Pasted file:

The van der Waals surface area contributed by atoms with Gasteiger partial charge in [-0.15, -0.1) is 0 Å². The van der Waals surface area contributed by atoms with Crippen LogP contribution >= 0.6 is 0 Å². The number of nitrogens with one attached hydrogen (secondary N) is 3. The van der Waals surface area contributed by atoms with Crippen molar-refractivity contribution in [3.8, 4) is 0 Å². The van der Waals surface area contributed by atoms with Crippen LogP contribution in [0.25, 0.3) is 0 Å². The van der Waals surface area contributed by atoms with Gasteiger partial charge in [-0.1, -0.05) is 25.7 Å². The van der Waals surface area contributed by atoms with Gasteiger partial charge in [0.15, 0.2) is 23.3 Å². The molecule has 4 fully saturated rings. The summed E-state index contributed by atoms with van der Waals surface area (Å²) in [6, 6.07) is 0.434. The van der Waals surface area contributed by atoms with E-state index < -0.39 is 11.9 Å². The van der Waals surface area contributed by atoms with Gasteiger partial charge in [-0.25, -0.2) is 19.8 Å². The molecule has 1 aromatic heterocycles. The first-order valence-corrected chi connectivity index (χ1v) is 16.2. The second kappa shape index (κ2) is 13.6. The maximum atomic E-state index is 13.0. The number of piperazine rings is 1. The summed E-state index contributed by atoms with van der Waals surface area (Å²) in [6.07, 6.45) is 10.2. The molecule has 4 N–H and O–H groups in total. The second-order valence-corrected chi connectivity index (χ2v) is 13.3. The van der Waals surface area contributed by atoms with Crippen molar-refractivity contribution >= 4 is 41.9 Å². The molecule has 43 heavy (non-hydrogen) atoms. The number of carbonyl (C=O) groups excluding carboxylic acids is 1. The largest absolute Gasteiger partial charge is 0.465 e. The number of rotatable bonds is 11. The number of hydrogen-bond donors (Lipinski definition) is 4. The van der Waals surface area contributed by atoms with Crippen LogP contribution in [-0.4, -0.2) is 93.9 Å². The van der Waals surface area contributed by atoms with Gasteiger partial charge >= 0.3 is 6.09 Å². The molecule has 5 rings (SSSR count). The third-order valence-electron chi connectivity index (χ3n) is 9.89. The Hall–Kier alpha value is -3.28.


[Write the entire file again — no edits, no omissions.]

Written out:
The van der Waals surface area contributed by atoms with Gasteiger partial charge in [-0.15, -0.1) is 0 Å². The van der Waals surface area contributed by atoms with Crippen LogP contribution >= 0.6 is 0 Å². The number of nitrogens with one attached hydrogen (secondary N) is 3. The van der Waals surface area contributed by atoms with Crippen molar-refractivity contribution in [3.8, 4) is 0 Å². The van der Waals surface area contributed by atoms with Crippen LogP contribution in [0.25, 0.3) is 0 Å². The van der Waals surface area contributed by atoms with Gasteiger partial charge in [-0.1, -0.05) is 25.7 Å². The van der Waals surface area contributed by atoms with Gasteiger partial charge in [0.15, 0.2) is 23.3 Å². The molecule has 4 fully saturated rings. The summed E-state index contributed by atoms with van der Waals surface area (Å²) in [6, 6.07) is 0.434. The van der Waals surface area contributed by atoms with E-state index < -0.39 is 11.9 Å². The van der Waals surface area contributed by atoms with Gasteiger partial charge in [-0.25, -0.2) is 19.8 Å². The molecule has 1 aromatic heterocycles. The first-order valence-corrected chi connectivity index (χ1v) is 16.2. The second kappa shape index (κ2) is 13.6. The maximum atomic E-state index is 13.0. The number of piperazine rings is 1. The summed E-state index contributed by atoms with van der Waals surface area (Å²) in [6.07, 6.45) is 10.2. The molecule has 4 N–H and O–H groups in total. The second-order valence-corrected chi connectivity index (χ2v) is 13.3. The van der Waals surface area contributed by atoms with Crippen molar-refractivity contribution >= 4 is 41.9 Å². The molecule has 43 heavy (non-hydrogen) atoms. The number of carbonyl (C=O) groups excluding carboxylic acids is 1. The largest absolute Gasteiger partial charge is 0.465 e. The number of rotatable bonds is 11. The number of hydrogen-bond donors (Lipinski definition) is 4. The van der Waals surface area contributed by atoms with Crippen LogP contribution in [-0.4, -0.2) is 93.9 Å². The van der Waals surface area contributed by atoms with Gasteiger partial charge >= 0.3 is 6.09 Å². The molecule has 5 rings (SSSR count). The third-order valence-electron chi connectivity index (χ3n) is 9.89. The Hall–Kier alpha value is -3.28.